Author: February Grace
My Rating: 2 of 5 Stars
“What is a heart if not the ultimate clockwork?”
Abigail’s young life was saved by the kindness of strangers: Schuyler Algernon, the man who found her collapsed on cold city streets, and Quinn Godspeed, the doctor who risked everything by breaking the law to keep her fragile heart beating.
As the truth about what she’s become and her feelings for her saviour overtake her, Abigail is forced to ask what constitutes life, living, and what dark secrets are contained within Godspeed’s past and the walls of Schuyler’s house.
To describe it in one word, and quite acutely, I’d call Godspeed nebulous. And not the kind that comes to my mind as I automatically associate nebulous to stars, all hazy and twinkling and diamonds in the sky. It’s wanting from east to west to down south. It’s the kind of book that makes me garrulous and indolent simultaneously. Fact: I feel like egressing my detestation of LEGO®, but I can find neither an aesthetic way nor any kind of devious opening to input it into the review. (But fear not, if itch comes to desperation, I can always do an off-topic ‘review’, presumptuously expecting you all to be okay with it.)
Our no-name(you’ll figure it out if you read the book, that should be incentive enough) heroine is cast away(!), lost in this morphing, cruel high school of a world(!) and she falls dead. Almost, sorta. Bring in our silver-haired Dr. Frankenstein- rendition and he saves our young, naive, forlorn MC with a clockwork heart. Fact: it’s not steampunk. The most disgruntled through the entirety of the novel I was, was when Thunder, Water, Lightning, and bippety-boppity-boo both failed to show up, and in lieu, solar energy made an appearance. That’s a feeble premise right there, considering the book’s set somewhere in the huge period that is the Industrial Revolution(it’s all very unspecific), maybe mid-t-late 1800’s, because that’s what the writing style, the very formal and old-fashioned, the kind that you don’t expect from our 1900’s gals. Same goes for the location, which remains a mystery but alludes(methinks) to London, or simply my overworked my mind that, by default, makes everything old London-ish. Evidence(to support my theory): Mention of a clock tower. I know, absolutely irrefutable. I suppose the fact that the story(or lack, thereof) takes place inside one house makes it redundant, but refusing redundancy can be a faux pas.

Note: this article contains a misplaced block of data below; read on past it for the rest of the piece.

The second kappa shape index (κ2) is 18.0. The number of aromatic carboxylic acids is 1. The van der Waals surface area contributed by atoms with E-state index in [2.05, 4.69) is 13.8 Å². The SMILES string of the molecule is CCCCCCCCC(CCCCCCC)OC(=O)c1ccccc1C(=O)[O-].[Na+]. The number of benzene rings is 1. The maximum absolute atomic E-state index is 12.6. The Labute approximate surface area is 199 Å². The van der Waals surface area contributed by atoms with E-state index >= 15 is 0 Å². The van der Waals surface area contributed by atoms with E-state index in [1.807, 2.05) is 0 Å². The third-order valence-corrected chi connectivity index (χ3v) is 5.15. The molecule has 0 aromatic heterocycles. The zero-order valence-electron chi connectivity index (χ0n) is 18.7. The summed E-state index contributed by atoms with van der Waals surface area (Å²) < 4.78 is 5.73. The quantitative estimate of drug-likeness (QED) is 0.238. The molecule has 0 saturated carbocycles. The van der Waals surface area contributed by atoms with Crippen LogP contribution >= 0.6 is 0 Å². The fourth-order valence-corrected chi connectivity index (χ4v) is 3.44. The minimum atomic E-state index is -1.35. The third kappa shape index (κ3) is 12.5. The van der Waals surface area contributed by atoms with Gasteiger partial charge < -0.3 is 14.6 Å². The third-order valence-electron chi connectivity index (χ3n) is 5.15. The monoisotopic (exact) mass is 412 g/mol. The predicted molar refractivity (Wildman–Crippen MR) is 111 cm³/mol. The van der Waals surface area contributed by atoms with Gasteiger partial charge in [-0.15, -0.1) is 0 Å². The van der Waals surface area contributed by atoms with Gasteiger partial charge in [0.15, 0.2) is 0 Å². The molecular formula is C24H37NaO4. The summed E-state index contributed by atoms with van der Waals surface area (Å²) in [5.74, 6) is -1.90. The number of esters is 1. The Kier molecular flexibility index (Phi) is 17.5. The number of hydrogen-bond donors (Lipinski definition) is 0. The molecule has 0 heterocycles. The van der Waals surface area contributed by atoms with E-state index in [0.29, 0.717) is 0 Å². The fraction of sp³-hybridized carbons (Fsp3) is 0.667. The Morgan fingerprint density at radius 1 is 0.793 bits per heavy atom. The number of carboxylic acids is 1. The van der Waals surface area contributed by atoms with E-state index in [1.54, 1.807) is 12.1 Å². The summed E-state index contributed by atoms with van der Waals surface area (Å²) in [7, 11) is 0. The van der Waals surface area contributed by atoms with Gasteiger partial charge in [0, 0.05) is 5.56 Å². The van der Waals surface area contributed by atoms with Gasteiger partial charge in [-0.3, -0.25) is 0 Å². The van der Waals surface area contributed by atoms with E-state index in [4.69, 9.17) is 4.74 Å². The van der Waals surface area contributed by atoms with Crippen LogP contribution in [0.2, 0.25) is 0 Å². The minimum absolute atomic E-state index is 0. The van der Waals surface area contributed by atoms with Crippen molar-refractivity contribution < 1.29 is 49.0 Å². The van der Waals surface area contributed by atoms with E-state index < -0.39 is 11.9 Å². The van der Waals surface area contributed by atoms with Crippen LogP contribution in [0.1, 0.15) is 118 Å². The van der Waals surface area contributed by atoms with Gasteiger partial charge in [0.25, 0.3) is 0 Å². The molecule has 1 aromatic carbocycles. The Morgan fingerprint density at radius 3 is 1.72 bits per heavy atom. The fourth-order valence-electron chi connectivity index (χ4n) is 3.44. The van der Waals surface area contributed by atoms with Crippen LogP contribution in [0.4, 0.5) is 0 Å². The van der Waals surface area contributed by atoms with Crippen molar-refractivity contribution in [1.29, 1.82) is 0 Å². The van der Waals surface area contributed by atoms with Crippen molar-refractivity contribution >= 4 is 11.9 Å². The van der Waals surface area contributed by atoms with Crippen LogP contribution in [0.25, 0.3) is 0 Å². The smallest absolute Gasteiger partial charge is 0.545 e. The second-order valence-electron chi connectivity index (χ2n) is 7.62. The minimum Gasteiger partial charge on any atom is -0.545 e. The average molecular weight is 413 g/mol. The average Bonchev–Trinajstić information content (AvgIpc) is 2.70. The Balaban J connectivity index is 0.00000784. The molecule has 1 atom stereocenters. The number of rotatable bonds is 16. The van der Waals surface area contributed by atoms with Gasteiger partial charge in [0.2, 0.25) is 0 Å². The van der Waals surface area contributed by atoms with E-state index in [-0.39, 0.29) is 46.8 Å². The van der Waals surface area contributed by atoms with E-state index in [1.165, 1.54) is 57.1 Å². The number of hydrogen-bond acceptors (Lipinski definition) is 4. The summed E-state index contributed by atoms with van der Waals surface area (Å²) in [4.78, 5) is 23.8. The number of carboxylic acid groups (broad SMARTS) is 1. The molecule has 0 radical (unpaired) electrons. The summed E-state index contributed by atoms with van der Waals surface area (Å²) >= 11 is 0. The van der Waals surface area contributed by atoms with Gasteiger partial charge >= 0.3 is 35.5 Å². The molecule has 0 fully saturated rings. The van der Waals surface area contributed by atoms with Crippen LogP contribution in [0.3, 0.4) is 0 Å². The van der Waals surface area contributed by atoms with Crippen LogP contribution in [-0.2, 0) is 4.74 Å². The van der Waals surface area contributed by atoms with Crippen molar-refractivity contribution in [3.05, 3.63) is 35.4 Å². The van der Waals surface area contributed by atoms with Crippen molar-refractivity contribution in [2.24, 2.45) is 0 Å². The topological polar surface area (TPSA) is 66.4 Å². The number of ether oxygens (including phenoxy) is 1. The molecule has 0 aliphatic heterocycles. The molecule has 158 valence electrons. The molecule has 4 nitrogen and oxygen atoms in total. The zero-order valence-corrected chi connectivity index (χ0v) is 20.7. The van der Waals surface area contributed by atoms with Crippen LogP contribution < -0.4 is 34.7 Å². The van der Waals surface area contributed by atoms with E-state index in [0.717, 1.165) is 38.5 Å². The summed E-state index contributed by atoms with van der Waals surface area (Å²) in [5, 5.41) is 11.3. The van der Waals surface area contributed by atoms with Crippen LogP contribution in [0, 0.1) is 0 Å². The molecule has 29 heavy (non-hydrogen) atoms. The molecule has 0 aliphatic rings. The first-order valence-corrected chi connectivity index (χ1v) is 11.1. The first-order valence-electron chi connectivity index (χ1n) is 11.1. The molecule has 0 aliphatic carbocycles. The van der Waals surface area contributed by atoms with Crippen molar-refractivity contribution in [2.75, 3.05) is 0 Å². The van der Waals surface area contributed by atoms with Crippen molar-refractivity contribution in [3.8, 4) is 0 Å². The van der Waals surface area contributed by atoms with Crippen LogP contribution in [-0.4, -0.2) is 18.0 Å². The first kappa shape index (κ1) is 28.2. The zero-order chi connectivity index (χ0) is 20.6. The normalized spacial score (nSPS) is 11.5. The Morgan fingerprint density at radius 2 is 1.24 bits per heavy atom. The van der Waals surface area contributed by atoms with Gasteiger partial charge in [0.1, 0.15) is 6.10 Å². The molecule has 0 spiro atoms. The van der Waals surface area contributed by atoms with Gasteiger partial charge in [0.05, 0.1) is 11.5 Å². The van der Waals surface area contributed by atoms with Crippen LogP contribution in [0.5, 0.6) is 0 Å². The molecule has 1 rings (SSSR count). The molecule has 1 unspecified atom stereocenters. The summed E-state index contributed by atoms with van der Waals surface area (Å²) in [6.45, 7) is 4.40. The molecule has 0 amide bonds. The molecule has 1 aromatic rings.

Abigail was an enigma of sorts to me, not the interesting kind- she was pretty much a cave with no personality(but other caves do, too(have you ever noticed how differently they all howl)). She had the annoying habit of explaining every nuance of action and meaning behind every word. In fact, so did one of the other characters. Which makes it kinda obvious that it’s the author’s own quirks, at which I’d also add that most of the story came across as affected by the author, not Abigail, at which point I’d point out that it maybe due to the whole Abigail-no-person-cave-thesis. Case in point:
“Leave him for now,” Schuyler advised, reaching over and patting me gently on the hand. “I am certain that there is no way you could have prevented upsetting him, and you had no knowledge of the fact that the subject would upset him. So you have nothing to apologize for.”
Definitely not moving on.